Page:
a box-like metallic cavity having a slit along one surface and extending transverse thereto, said box-like cavity being formed in the manner of a picture frame to define a structure co-extensive with the shape of the surface to be sealed, said box-like metallic cavity having a first surface positioned perpendicular with respect to said slit and located a distance approximately equal to 1A wavelength from the midpoint of said slit, said box-like cavity having a cross-sectional perimeter excluding said slit dimension substantially equal to `one wavelength, said box-like cavity having a non-conductive spacer coupled to the exterior of the slotted surface, said non-conducting spacer so dimension as to provide a gap between the surface to be sealed and the metallic cavity, the start of said gap being located a distance approximately equal ot an integral number of 1/2 wavelengths from said first recited surface, said seal mounted on the periphery of said hinged door.

7 S. In a high frequency apparatusv an electromagnetic cavity, the start of said gap being located a distance energy seal comprising: approximately equal to an integral number of 1/z a box-like metallic cavity having a slit along one wavelengths from said rst recited surface, said seal surface and extending transverse thereto, said boxmounted on the periphery of an access opening to an like cavity 4being formed in the manner of a picture 5 electron heating apparatus. frame to dene a structure coextensive with the shape of the surface to be sealed, said box-like metal- Reremes Cifie ,by me Exmne lic cavity having a first surface positioned per- UNITED STATES PATENTS pendicular with respect to said slit and located a 2106771 2/38 Southworth 333 83 distance approximately equal to 1A wavelength from 10 2241119 5/41 Baumbach 333 83 the midpoint of said slit, said box-like cavity hav 2585563 2/52 Lewis et al "219 10 55 ing a lcross-sectional perimeter excluding said slit 2716694- 8/55 Schroede 219 10`55 dimension substantially equal to one Wavelength, said 2794185 5/57 Sichak 333484 box-like cavity having a non-conductive spacercou- 2 956 143 10/60 Schau "2"19 10 55 pled to the exterior of the slotted surface, said non- 15 3092164 9/61 Wilson 333 '84 conducting spacer so dimensioned as to provide a gap between the surface to be sealed and the metaliic RECHARD M. WOOD, Primary Examiner.

Patent Citations
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Referenced by
Citing PatentFiling datePublication dateApplicantTitle
US3249731 *Nov 14, 1963May 3, 1966Westinghouse Electric CorpOven
US3351730 *Mar 9, 1965Nov 7, 1967Philips CorpEnergy seal for microwave ovens
US3436508 *Aug 23, 1966Apr 1, 1969Karl FritzCabinet and door construction for microwave heating appliances
US3448232 *Jan 11, 1967Jun 3, 1969Hammtronics Systems IncMicrowave unit seal
US3525841 *Nov 4, 1968Aug 25, 1970Litton Precision Prod IncDoor seal for microwave ovens
US3584177 *Oct 24, 1969Jun 8, 1971Amana Refrigeration IncEnergy seal for microwave oven apparatus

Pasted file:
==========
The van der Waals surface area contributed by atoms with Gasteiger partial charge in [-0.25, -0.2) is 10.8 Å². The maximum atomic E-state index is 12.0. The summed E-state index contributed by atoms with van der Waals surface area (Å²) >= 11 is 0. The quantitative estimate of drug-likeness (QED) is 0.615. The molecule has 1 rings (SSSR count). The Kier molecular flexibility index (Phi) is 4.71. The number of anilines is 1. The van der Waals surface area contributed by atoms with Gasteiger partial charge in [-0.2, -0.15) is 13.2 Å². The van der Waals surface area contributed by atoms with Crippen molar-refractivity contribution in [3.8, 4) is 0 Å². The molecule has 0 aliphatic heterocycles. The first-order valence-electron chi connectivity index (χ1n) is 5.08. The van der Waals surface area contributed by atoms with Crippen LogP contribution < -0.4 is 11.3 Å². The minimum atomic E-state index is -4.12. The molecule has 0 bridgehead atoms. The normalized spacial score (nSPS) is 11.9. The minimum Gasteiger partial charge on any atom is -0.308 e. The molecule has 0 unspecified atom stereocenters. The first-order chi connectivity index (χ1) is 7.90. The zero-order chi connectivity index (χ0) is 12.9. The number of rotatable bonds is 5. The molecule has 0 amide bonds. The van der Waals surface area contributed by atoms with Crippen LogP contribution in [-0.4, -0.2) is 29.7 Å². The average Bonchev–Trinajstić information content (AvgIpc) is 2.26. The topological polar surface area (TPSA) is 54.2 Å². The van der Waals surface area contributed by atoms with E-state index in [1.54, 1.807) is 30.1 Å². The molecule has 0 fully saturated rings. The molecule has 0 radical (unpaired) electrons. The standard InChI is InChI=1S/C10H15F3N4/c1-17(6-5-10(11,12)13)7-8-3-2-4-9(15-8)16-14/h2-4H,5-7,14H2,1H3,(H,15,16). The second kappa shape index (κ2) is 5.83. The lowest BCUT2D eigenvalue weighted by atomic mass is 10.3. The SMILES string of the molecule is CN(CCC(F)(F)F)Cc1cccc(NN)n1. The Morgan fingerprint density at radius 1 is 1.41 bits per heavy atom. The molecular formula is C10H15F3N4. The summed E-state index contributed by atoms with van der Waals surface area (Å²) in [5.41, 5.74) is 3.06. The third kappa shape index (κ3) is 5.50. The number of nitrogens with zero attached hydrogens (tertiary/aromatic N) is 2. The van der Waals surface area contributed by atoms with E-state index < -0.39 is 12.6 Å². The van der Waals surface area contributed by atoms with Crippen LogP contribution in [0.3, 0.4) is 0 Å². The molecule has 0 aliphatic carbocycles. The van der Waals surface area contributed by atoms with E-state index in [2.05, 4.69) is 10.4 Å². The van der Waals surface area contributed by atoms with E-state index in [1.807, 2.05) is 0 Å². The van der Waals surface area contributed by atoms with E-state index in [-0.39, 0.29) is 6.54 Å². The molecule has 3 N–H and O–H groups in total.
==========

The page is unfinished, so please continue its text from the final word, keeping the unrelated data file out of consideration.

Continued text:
US3629537 *Sep 9, 1970Dec 21, 1971Matsushita Electric Ind Co LtdMicrowave oven door seal having dual cavities fed by a biplanar transmission line
US3662139 *Mar 4, 1970May 9, 1972Varian AssociatesCavity resonator having means for reducing leakage of r.f. energy at a covered access point
US3668357 *Oct 22, 1970Jun 6, 1972Mitsubishi Electric CorpMicrowave seal for electronic range
US3777095 *May 15, 1972Dec 4, 1973Tokyo Shibaura Electric CoMicrowave heating apparatus
US3777099 *Sep 28, 1972Dec 4, 1973M LevinsonMethods of heating an article in a microwave oven
US3794797 *Apr 14, 1972Feb 26, 1974Matsushita Electric Ind Co LtdLeakage preventing microwave oven
US3819899 *Dec 16, 1971Jun 25, 1974Philips CorpDouble unit microwave oven having an energy seal therebetween
US3846608 *Feb 11, 1974Nov 5, 1974Litton Systems IncHigh temperature resistant door seal for a microwave oven
US4059742 *Jul 9, 1975Nov 22, 1977Litton Systems, Inc.Microwave seal for combination cooking apparatus
US4102041 *Mar 28, 1977Jul 25, 1978Amana Refrigeration, Inc.Method of making microwave oven seal structure
US4191877 *Apr 4, 1978Mar 4, 1980Matsushita Electric Industrial Co., Ltd.Microwave oven equipped with electric heating arrangement
US4254318 *Dec 13, 1978Mar 3, 1981Hitachi Heating Appliances Co., Ltd.Door seal arrangement for high-frequency heating apparatus
US4471194 *Jul 22, 1974Sep 11, 1984Matsushita Electric Industrial Co., Ltd.Electromagnetic energy seal for high frequency heating apparatus
US5824999 *Feb 21, 1997Oct 20, 1998Samsung Electronics Co., Ltd.Microwave leakage-preventing device for a microwave oven
US8941039 *Aug 2, 2010Jan 27, 2015General Electric CompanyDevice and implementation thereof for repairing damage in a cooking appliance
US20120024844 *Aug 2, 2010Feb 2, 2012Patrick GalbreathDevice and implementation thereof for repairing damage in a cooking appliance
DE2853616A1 *Dec 12, 1978Jul 5, 1979Hitachi Heating ApplAnordnung zur tuerabdichtung fuer eine hochfrequenz-erwaermungsanlage
DE102004003406A1 *Jan 23, 2004Aug 18, 2005Electrolux Schwanden AgA method for constructing a door for microwave ovens has an inner frame forming a quarter wavelength pocket around the opening and a smaller gap to the housing
DE102004052798A1 *Nov 2, 2004May 11, 2006Electrolux Home Products Corp. N.V.Garofen
DE102004052798B4 *Nov 2, 2004Aug 31, 2006Electrolux Home Products Corp. N.V.Garofen
EP1653781A2Aug 26, 2005May 3, 2006Electrolux Home Products Corporation N.V.Cooking oven
Classifications
U.S. Classification219/741
International ClassificationH05B6/76
Cooperative ClassificationH05B6/763
European ClassificationH05B6/76D